So we feel right at home. It's a different colour, and it's too cold to swim in at the moment - and there have been rather too many shark sightings and shark attacks in these parts lately. At night the wind blows and blows - like the monsoon in Terengganu.

The Real Reason

Of course we didn't come here to gawk at the sea!

Our little grandson, Thomas, is only a few days old, and very enjoyable!

And his big brother, Taj, needs a lot of attention with a baby brother now stealing the limelight.

And there are 3 more grandchildren who we will see in the next few days.

So it has its good side (grand kids, grand views, clean air, no open drains etc) but there is a downside. The cold air / pollen in the air / dryness of the air has given me a cold or hayfever or something unpleasant so that I don't get too overjoyed.

Friday, October 14, 2011

The Back Side

We have often wondered about the 'back' side of Pulau Kapas, our favourite weekender island. So this time we arranged a little boat ride right around.

This interesting character, a friend of Zah - the resort chap - was very happy to earn himself a few ringgit by driving us around the island. We were a little disappointed with the boat which, while it delivered a reasonably comfortable ride (as long as we sat still), had no covering for very necessary shade for us pale-skins!

So what is around the back?

Well, it's very beautiful, and very rugged.

Quite inhospitable really.

So then we landed on the other little island - Gem Island.

Quite an exclusive little resort.

Very pretty, flowers and all the picturesque stuff.

And a little 'Infinity' pool, flowing over into a smaller pool where they have baby turtles. (The sign says "Do not touch turtle.")

The turtles, however, seem to have forsaken their instincts and associate the presence of large shadowy creatures (people) with the possibility of food, and all come crowding over begging to be loved.

The actual beach area is very tiny, and nice and secluded.

I had not eaten sufficient breakie before leaving home - forgetting that we would be going out on the boat and not supping on Zah's coconut pancakes when we first got there - and I had a diabetic moment.

Couldn't have a plain ole glass of orange juice though ...

So, we wobbled our way back across the pontoon (no jetty at this island) and into our little boat with our character.

Back home to our island weekend home.

Saturday, October 8, 2011

Dried Squid???

It was two weeks since our last visit to Pulau Kapas - definitely time for another relaxing weekend!

The beach had an unusual fishy aroma - then we noticed that there was something on the wooden steps (which are sometimes used for climbing in and out of boats) ...

Ah there was the source - Zah had caught some squid and was drying them in the sun. Occasionally a slight breeze would waft across them and into the 'restaurant' area.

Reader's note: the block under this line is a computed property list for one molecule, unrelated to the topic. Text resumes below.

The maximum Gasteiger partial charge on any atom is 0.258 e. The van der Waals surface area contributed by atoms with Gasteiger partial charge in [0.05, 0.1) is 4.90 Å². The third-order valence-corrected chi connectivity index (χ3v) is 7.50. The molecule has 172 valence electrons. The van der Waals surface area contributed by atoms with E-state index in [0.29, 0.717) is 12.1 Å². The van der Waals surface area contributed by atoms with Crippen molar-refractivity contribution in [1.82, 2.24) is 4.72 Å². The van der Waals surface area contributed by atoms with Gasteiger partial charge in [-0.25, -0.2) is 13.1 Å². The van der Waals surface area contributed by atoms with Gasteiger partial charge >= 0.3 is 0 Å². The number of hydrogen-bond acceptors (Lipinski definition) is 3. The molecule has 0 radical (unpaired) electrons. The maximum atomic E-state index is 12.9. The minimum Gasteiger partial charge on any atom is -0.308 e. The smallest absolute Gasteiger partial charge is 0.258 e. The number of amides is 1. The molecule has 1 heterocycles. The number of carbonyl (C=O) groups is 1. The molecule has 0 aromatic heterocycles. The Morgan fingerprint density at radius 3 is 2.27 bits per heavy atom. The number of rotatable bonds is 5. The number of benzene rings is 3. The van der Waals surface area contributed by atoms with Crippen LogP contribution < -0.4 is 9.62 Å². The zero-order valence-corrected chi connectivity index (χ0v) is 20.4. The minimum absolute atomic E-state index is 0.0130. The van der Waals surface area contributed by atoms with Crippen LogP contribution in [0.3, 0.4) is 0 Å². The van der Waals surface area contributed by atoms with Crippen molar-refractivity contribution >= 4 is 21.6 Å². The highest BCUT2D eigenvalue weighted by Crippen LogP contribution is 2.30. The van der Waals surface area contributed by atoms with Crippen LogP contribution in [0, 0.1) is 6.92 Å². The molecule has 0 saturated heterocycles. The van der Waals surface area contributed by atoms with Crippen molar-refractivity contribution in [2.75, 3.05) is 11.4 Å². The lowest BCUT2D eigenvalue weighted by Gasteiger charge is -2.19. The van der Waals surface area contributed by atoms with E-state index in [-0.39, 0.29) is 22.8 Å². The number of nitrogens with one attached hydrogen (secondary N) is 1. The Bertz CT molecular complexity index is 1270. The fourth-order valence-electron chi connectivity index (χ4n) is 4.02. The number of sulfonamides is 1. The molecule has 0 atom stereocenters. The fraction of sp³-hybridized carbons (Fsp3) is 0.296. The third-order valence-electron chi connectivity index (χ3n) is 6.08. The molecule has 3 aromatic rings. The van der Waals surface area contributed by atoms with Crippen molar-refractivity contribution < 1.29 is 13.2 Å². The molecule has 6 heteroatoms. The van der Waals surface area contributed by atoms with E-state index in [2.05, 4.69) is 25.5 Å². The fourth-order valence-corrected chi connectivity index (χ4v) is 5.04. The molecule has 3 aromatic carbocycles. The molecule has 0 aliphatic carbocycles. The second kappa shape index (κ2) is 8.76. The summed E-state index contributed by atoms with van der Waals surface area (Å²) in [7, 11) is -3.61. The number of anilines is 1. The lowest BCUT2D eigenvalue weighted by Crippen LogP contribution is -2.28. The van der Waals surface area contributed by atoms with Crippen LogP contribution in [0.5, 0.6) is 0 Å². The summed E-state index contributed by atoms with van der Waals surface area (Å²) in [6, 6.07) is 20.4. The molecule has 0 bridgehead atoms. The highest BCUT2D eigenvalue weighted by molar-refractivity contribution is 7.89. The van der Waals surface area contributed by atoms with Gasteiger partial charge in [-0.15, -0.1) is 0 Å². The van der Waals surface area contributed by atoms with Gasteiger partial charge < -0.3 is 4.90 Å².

I asked him what he planned to do with them after drying them...

And he was eager to share them with me after frying them!

Actually, they DID taste good, but they were really really tough!!

The wet season is very close. The days remind us of the"Doldrums" from our Murray Island days - hot and still, ocean like a millpond. But lately the weather has settled into a pattern of afternoon and/or evening thunderstorms.

As we sat on our little verandah reading our books and watching the ocean, we heard the thunder getting going over the mainland.

A really spectacular storm front came across - but it didn't rain on us, just rumbled away. Then, later at night it just pounded the island with heavy rain - great to sleep through!

When we first arrived we slipped straight into our bathers and ran down for a swim - there was almost no one around so I felt I could wear just bathers and not all the usual clobber. The sand was shiny with rows of little blobs sparkling along each waveline as the tide had receded - jellies??

The water was sparkling and welcoming us, but it was like swimming in porridge. The tiny blobs were everywhere, although there was no stinging. It was just so unnerving! We swam around a bit, but soon came back out. Later in the day I tried again, and there were very few of the tiny jelly blobs.

In the morning, observing little shiny blobs all along the beach, we went for a bit of a walk. We found these amazing-looking flowers on the beach under a tree.

They gave off an overpowering sweet aroma. The tree where they came from had these funny big square fruits/nuts.

So ... we headed back to the resort restaurant for some breakie, and Zah cooked up my favourite "local pancakes" which have coconut in them. :)

Oh, and Peter found a few more unhappy and distressed rocks which needed rescuing!

Back on the boat, and home again by lunch.

Tuesday, October 4, 2011

Hospital Spelling

It was actually just a visit to a hospital clinic.